So, then, what do we do? The simple answer is to strengthen the mind to pay attention better and to better things. Simple but not easy, as they say. In training for performance, any kind of performance, what you say to yourself is paramount. Athletes spend countless hours working on “self-talk,” and necessarily so. The moment your inner voice goes rogue, performance suffers greatly. The factors at play (pun intended) are too numerous to count but let’s just think about what you are thinking and when you are thinking it. In performance, whether it be sport or business, paying attention to the task is important (duh). Negative self-talk creeps in when you see or hear something or someone that rattles you or shakes your concentration or confidence. All it takes is a moment and off the mind goes, either to a memory or future worry of something negative. This is the point where intervention is important.

The first thing to do is strengthen your muscle of awareness. You have to notice when your inner voice goes rogue. This takes practice and intent…and being able to be uncomfortable. We typically don’t like to notice when we start to feel bad because then we feel bad about making ourselves feel bad. Get over it so you can get over it.

The second thing to do is have something better to say to yourself. Simply noticing your inner voice is negative does not stop it from being negative! And no matter how many times your coach or boss tell you to “Be Confident!” it never works. What works is replacing the negative with something positive. But let’s not get all into positivity for positivity’s sake. You actually have to believe the positive self-talk, otherwise you may as well not waste the energy and just leave the negative stuff in place.

The third thing to do is to practice. This is what separates the winners from second, third, or last place, no matter the game. You don’t realize it, but you have been practicing negative self-talk for years! That is why you are so good at it and don’t realize you are doing it. It is a habit, dammit, and takes a lot of work to think differently. Time is the magic element here…time will go by no matter what so you might as well get to work on it.

As I watched a man on a business call pace up and down the corridor lining the seats for our departure gate, I noticed how his attention waxed and waned. He was in his late fifties and was “old school.” His computer was tucked away, and he had a scribbled list in his hand, supported by a tattered notebook with the corners of the pages worn from overuse. He fiddled with his pen as he paced and talked, and when obviously failed to get his point across, his mental pressure traveling to his hands would cause his pen to come apart and fall on the floor. I would bet he was a high-level manager talking to his manager, who he clearly thought didn’t understand his plight. He was lobbying for a new hire, a woman, and he was fighting hard for her against someone who wanted someone else. I couldn’t tell if it was purely a gender issue but my suspicion and bias crept in. You could hear the passion and determination in his voice and then see the subsequent jaw clench as his sentence was cut off. Then, his eyes would wander and his feet would stop moving, and you could see his attention leave the building. It was fascinating to watch him disconnect from the conversation and stare at anyone who happened to be walking by. As he jerked back into it, he would use a verbal filler like we all do to feign attention, all the while trying not to expose the battle between the rogue inner voice and the necessary public voice. The most amazing part was he had no idea he would disconnect because it was just so natural, he simply reconnected and moved on.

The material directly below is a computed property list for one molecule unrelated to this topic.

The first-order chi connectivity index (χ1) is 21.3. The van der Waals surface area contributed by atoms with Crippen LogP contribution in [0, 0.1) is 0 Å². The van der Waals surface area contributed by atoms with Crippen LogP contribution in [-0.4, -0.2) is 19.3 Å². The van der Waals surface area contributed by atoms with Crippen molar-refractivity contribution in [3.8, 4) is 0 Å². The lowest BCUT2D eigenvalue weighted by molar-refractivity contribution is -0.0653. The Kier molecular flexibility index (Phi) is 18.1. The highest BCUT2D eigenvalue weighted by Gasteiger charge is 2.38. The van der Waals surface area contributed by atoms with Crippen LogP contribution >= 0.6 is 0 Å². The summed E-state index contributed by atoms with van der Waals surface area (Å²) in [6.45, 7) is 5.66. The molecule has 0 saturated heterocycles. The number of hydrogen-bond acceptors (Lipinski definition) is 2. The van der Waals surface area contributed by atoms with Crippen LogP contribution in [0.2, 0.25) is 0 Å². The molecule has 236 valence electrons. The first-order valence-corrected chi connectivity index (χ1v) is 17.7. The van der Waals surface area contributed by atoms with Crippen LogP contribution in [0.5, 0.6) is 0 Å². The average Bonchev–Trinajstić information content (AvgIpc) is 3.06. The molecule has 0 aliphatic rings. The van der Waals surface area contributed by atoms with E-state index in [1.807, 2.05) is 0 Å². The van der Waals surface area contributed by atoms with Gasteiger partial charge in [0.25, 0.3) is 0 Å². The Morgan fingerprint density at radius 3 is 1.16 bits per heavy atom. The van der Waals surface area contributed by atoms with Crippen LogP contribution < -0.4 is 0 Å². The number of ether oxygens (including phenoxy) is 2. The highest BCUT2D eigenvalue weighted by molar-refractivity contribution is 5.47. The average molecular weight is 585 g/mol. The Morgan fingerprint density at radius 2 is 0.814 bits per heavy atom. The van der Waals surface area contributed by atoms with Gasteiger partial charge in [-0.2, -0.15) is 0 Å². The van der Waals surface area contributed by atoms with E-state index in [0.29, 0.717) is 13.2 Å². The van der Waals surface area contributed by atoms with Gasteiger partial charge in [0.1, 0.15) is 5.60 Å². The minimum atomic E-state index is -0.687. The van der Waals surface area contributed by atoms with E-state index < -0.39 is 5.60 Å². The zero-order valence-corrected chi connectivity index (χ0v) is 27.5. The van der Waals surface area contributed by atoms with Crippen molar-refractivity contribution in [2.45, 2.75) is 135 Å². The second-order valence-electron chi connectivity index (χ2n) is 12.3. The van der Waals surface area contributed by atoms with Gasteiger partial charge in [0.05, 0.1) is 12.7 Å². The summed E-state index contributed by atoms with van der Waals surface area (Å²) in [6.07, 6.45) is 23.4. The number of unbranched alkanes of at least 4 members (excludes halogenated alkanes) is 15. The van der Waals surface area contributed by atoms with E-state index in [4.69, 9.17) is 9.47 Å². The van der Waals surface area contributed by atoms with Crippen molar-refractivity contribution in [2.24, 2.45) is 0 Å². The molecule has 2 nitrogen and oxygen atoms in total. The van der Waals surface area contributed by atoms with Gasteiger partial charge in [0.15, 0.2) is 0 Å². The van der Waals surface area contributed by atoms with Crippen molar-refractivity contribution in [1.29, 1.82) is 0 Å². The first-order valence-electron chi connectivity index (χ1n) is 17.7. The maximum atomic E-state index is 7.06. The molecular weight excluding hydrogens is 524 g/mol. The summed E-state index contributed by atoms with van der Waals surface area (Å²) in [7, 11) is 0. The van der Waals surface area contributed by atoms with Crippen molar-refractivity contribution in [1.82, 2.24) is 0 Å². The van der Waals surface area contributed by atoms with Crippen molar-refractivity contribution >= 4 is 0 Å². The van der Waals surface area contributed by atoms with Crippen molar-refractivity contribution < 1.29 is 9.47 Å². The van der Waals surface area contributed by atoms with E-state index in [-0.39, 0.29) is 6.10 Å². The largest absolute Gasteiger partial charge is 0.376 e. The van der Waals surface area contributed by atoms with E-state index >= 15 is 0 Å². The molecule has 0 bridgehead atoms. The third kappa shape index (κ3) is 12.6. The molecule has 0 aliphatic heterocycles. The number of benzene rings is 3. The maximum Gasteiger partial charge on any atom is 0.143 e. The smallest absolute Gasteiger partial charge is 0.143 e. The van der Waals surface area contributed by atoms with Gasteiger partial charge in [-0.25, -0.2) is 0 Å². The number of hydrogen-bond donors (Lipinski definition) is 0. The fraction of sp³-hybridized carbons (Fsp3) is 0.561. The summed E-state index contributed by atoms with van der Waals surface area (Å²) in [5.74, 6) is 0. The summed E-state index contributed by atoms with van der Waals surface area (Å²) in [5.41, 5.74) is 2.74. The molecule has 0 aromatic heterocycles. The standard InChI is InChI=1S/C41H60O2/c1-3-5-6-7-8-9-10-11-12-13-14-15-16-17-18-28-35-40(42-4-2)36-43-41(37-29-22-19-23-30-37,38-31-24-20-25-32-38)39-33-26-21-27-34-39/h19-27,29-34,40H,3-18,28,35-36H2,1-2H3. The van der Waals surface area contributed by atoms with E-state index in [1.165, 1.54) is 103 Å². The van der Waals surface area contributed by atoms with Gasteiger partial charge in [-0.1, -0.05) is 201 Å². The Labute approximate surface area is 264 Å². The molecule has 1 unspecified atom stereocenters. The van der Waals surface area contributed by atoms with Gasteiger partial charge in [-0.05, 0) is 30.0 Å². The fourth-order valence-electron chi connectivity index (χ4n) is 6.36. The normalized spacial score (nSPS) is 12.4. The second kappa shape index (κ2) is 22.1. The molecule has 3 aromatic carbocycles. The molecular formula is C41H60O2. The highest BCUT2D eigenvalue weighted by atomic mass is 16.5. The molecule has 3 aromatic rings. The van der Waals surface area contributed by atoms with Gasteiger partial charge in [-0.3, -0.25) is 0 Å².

No one else was doing nothing, especially not the group of teenagers heading to Orlando for a choir competition. I guess I was not doing nothing because in truth, my mind was busy doing psychology in the form of observation. I enjoyed being mentally dragged around by whomever happened to enter my field of vision as I tried to read their minds and wondered what they could be thinking that would match up with their face and body language. The interesting thing was how refreshed I felt after sitting there for an hour, just observing, but being very engaged in it. There are many times when sitting for an hour is anything but refreshing, especially if I waste it scrolling endlessly looking for the next post that will make me feel better than the last. I wondered what it would be like for many of these busy, distracted travelers if their thoughts had been less distracted. So many looked so stressed and so few looked happy, could that be changed with a few tweaks to a few thoughts and attention. Killingsworth and Gilbert think so.